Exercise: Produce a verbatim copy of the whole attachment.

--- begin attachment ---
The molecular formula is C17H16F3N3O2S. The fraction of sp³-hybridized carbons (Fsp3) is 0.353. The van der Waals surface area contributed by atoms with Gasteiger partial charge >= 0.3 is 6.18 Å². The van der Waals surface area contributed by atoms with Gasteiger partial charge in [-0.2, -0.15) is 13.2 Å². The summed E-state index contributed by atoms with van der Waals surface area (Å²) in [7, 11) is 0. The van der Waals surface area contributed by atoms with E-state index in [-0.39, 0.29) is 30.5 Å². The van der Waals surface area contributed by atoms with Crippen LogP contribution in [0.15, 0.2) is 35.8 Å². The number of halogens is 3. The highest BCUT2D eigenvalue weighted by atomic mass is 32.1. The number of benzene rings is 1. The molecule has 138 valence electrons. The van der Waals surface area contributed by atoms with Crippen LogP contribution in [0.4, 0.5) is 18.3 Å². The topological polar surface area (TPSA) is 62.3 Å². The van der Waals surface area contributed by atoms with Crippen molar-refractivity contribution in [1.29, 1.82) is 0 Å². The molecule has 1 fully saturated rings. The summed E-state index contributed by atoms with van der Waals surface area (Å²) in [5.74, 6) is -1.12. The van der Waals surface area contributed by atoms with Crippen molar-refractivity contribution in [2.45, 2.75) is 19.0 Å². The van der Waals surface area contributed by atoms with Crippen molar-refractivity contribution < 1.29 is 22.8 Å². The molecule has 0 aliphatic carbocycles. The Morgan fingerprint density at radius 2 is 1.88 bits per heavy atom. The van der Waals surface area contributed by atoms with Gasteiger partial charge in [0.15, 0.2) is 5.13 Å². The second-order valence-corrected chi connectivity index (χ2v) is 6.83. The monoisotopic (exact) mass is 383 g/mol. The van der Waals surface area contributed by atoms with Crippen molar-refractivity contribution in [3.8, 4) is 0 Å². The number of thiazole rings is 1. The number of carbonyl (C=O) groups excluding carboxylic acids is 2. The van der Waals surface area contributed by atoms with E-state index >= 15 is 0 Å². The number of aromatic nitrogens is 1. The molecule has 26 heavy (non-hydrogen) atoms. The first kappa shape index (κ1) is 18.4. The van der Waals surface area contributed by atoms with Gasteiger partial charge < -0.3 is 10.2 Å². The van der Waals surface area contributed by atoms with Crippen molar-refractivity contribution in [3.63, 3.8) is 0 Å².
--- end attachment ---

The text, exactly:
The molecular formula is C17H16F3N3O2S. The fraction of sp³-hybridized carbons (Fsp3) is 0.353. The van der Waals surface area contributed by atoms with Gasteiger partial charge >= 0.3 is 6.18 Å². The van der Waals surface area contributed by atoms with Gasteiger partial charge in [-0.2, -0.15) is 13.2 Å². The summed E-state index contributed by atoms with van der Waals surface area (Å²) in [7, 11) is 0. The van der Waals surface area contributed by atoms with E-state index in [-0.39, 0.29) is 30.5 Å². The van der Waals surface area contributed by atoms with Crippen LogP contribution in [0.15, 0.2) is 35.8 Å². The number of halogens is 3. The highest BCUT2D eigenvalue weighted by atomic mass is 32.1. The number of benzene rings is 1. The molecule has 138 valence electrons. The van der Waals surface area contributed by atoms with Crippen LogP contribution in [0.4, 0.5) is 18.3 Å². The topological polar surface area (TPSA) is 62.3 Å². The van der Waals surface area contributed by atoms with Crippen molar-refractivity contribution in [1.29, 1.82) is 0 Å². The molecule has 1 fully saturated rings. The summed E-state index contributed by atoms with van der Waals surface area (Å²) in [5.74, 6) is -1.12. The van der Waals surface area contributed by atoms with Crippen molar-refractivity contribution in [2.45, 2.75) is 19.0 Å². The van der Waals surface area contributed by atoms with Crippen molar-refractivity contribution < 1.29 is 22.8 Å². The molecule has 0 aliphatic carbocycles. The Morgan fingerprint density at radius 2 is 1.88 bits per heavy atom. The van der Waals surface area contributed by atoms with Gasteiger partial charge in [0.15, 0.2) is 5.13 Å². The second-order valence-corrected chi connectivity index (χ2v) is 6.83. The monoisotopic (exact) mass is 383 g/mol. The van der Waals surface area contributed by atoms with Crippen molar-refractivity contribution in [3.8, 4) is 0 Å². The number of thiazole rings is 1. The number of carbonyl (C=O) groups excluding carboxylic acids is 2. The van der Waals surface area contributed by atoms with E-state index >= 15 is 0 Å². The number of aromatic nitrogens is 1. The molecule has 26 heavy (non-hydrogen) atoms. The first kappa shape index (κ1) is 18.4. The van der Waals surface area contributed by atoms with Gasteiger partial charge < -0.3 is 10.2 Å². The van der Waals surface area contributed by atoms with Crippen molar-refractivity contribution in [3.63, 3.8) is 0 Å².